You are frustrating because you *think* you're right. All the time. To the exclusion of everyone else. The manner in which you express your disdain and impatience with others on this site who aren't blue blooded republicans is why me and others find you irritating.
    Wow! Me, a blue blooded Republican? That's news to me. If I thought it would do any good, I'd be backing the goofballs in the Libertarian Party. They think more like I do.

    But we digress. As long as your company is doing pms and building clientel, I can't argue with your particular business plan. I am not one to believe that any one plan is the best for everyone, and do express that while some fundamentals should be adhered to, diversity can make your company stand out.

    And in no way do I ever think I am right all of the time. If I were right all of the time, I wouldn't come to places like this to learn. I do however believe in giving back to the forum from my expertise as I gain knowledge from the expertise of others.

    So, you take the high road and I'll take the low road and we will most likely meet at the same place at the same time with a few different tales about our journeys.
    Government is a disease...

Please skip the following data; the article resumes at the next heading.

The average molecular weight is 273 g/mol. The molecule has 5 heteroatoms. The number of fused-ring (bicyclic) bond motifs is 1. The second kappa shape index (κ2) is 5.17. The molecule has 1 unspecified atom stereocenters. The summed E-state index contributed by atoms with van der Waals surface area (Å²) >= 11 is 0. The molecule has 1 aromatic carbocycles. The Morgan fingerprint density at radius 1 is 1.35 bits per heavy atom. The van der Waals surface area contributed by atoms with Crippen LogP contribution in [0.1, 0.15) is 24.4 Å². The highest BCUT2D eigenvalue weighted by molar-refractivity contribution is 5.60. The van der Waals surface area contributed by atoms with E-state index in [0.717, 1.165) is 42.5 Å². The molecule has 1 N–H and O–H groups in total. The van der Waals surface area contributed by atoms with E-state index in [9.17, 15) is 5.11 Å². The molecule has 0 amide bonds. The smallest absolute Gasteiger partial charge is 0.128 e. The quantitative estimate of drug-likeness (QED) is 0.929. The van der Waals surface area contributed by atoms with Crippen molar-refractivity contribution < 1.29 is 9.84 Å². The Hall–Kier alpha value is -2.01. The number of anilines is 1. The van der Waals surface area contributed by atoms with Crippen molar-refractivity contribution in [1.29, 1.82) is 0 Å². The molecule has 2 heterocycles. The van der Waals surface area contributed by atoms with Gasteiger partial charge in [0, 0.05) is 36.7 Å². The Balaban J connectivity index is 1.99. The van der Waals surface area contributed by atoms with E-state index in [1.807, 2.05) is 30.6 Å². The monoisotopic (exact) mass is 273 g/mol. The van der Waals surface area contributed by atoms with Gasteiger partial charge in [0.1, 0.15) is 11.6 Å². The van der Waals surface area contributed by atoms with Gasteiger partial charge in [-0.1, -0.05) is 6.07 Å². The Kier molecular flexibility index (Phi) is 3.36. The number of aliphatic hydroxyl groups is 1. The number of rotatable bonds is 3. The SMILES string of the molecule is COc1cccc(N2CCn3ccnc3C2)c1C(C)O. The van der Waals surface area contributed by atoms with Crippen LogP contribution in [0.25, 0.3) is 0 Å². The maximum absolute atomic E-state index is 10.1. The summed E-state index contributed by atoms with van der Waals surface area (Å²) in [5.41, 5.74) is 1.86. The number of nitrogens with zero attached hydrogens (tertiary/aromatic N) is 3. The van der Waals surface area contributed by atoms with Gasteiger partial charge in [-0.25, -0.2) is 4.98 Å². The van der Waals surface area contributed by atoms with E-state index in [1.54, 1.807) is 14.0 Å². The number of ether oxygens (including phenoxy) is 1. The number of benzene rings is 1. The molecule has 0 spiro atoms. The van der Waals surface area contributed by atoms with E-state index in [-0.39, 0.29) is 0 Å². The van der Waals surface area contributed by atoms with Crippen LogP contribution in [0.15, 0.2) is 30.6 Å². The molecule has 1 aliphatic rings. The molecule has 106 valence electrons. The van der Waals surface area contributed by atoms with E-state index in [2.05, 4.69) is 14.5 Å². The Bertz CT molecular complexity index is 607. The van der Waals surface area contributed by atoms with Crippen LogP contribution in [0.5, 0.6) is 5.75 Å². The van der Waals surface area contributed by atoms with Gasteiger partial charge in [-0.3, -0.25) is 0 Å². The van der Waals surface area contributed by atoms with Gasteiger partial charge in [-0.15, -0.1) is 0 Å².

...masquerading as its own cure…
    Ecclesiastes 10:2 NIV


  4. #108
    Join Date
    Jun 2001
    Location
    Moore, Oklahoma, United States
    Posts
    4,213
    Quote Originally Posted by Mr Bill View Post
    Ok maybe a stupid question here, but why would anyone sell or even buy "today" a stat that is dependent on the system transformer to power it? that is really old school. I sell the Honeywell 5000....6000 and all of them use batteries, stat never goes blank, well unless the batteries run down.
    The thermostats we install as part of our project have Zigbee radios in them. The Zigbee radio would drain the batteries too fast if the thermostat wasn't 24V powered. Sure they could have designed the thermostat differently so that only the Zigbee would drop if the 24V was gone, but vendor selection for the thermostat is above my pay grade.

  5. #109
    Join Date
    Jun 2001
    Location
    Moore, Oklahoma, United States
    Posts
    4,213
    Quote Originally Posted by Mr Bill View Post
    I have already mentioned it once, if you don't want the stat to cut out during an open limit on that particular board, wire it to the red on the secondary side of the transformer on the primary side of the limits, there is no danger since the gas valve is protected by a high limit, jeeeezzz! how simple!
    In a previous post you suggested a wiring up relay to control this. Not quite understanding you on this post, are you saying just let the secondary limit for the gas valve take care of it, no relay required?

  6. #110
    Join Date
    Jun 2001
    Location
    Moore, Oklahoma, United States
    Posts
    4,213
    Quote Originally Posted by RoBoTeq View Post
    I got that. Which Carrier model? This does not seem to be a very popular board.